Local veteran recalls Iwo Jima and his personal aftermath
On Veterans Day, Americans are asked to take time to honor those, living and deceased, who answered the nation's call to arms when needed. Living in the Town of Tonawanda is a veteran who was among those involved in one of World War II's most famous battles.Listen to Michael Mroziak's feature.
Ted Drews, who turns 90 next February, celebrated his 19th birthday just two weeks before he and his fellow Marines left their position in Guam to become part of the third wave to land on Iwo Jima, a small but heavily fortified island that, upon its capture, gave U.S. forces a strategic point from where they could launch attacks directly on Japan.
The Battle of Iwo Jima is one of the bloodiest conflicts in World War II's Pacific Theater. American deaths alone are estimated near 6,000. Drews' tasks included collecting them for burial.
"I had the misfortune of taking bodies to the cemetery," Drews said in an interview with WBFO in his home in late October. "When you get there and you see all these young lives that you realize are not going to return home, and raise families, buy a house, buy a car and have children... I still occasionally have a dream about it."
The experience affected Drews deeply. Many years later, he would have periods of depression. His son, who served in the Air Force during U.S. operations in Iraq, finally helped him realize he had been living with Post Traumatic Stress Disorder.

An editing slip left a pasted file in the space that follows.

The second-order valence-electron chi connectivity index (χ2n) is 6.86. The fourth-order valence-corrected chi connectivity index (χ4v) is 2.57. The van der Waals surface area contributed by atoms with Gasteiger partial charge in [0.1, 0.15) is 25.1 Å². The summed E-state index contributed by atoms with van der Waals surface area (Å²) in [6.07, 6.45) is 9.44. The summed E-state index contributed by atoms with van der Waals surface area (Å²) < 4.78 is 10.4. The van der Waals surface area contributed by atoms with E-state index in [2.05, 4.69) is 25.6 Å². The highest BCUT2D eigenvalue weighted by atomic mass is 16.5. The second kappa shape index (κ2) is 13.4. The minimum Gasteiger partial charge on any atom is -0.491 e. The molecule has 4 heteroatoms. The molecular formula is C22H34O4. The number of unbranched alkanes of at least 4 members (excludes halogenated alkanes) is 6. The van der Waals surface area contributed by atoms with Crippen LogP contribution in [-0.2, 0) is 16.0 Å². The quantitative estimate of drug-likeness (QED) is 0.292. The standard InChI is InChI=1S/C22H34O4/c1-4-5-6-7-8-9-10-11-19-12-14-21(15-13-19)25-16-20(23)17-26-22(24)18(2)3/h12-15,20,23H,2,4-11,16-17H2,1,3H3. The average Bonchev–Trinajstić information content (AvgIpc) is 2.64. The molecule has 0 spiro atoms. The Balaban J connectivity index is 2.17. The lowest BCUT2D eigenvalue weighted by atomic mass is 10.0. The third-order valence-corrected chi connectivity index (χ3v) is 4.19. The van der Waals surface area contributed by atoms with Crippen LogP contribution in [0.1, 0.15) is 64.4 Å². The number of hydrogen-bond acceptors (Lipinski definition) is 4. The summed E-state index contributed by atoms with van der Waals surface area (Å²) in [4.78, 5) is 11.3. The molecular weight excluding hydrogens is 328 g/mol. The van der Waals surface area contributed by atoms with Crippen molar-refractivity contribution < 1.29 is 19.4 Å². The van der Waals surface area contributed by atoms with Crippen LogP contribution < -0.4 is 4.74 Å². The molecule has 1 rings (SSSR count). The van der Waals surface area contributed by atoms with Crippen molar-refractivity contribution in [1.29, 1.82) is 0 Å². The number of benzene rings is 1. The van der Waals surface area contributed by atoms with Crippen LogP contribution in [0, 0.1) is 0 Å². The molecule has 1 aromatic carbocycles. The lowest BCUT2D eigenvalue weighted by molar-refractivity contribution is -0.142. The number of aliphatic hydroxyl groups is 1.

"The worst of these depressions would occur near his birthday, but his birthday was around the time of Iwo Jima," explained Phyllis Drews, Ted's wife. "And finally, Teddy (their son) said 'you know what this is? This is PTSD, Mom.' "
Drews is undergoing counseling and taking regular medication to help him with his PTSD. In the meantime, he's also pleading his case with the Veteran Administration in a battle of bureaucracy. He and his wife explained to WBFO that veterans are entitled to a 15 percent property tax rebate in the Town of Tonawanda, while combat veterans can enjoy a 25 percent rebate. He is not deemed a combat veteran.
He joked that some might think being in the third wave meant setting up a grill on the beaches of Iwo Jima and cooking hot dogs. But while he took his bureaucratic dispute with a laugh, his eyes welled with tears when asked about the takeaway he wants average Americans to have this Veterans Day.
He spoke for the Korean and Vietnam veterans, especially urging more respect and support for the latter.
"These fellas from Vietnam, they did what they were told," Drews said. "And these people condemned them for it. It shouldn't happen. If you haven't lived in their shoes, you shouldn't complain about them."
Days after WBFO's interview with Ted Drews, his brother Richard passed away. Richard Drews was also a veteran, in the Army, during the Korean War. According to his obituary in the Buffalo News, Richard Drews' funeral was private. His final resting place is in the Bath National Cemetery in Steuben County.
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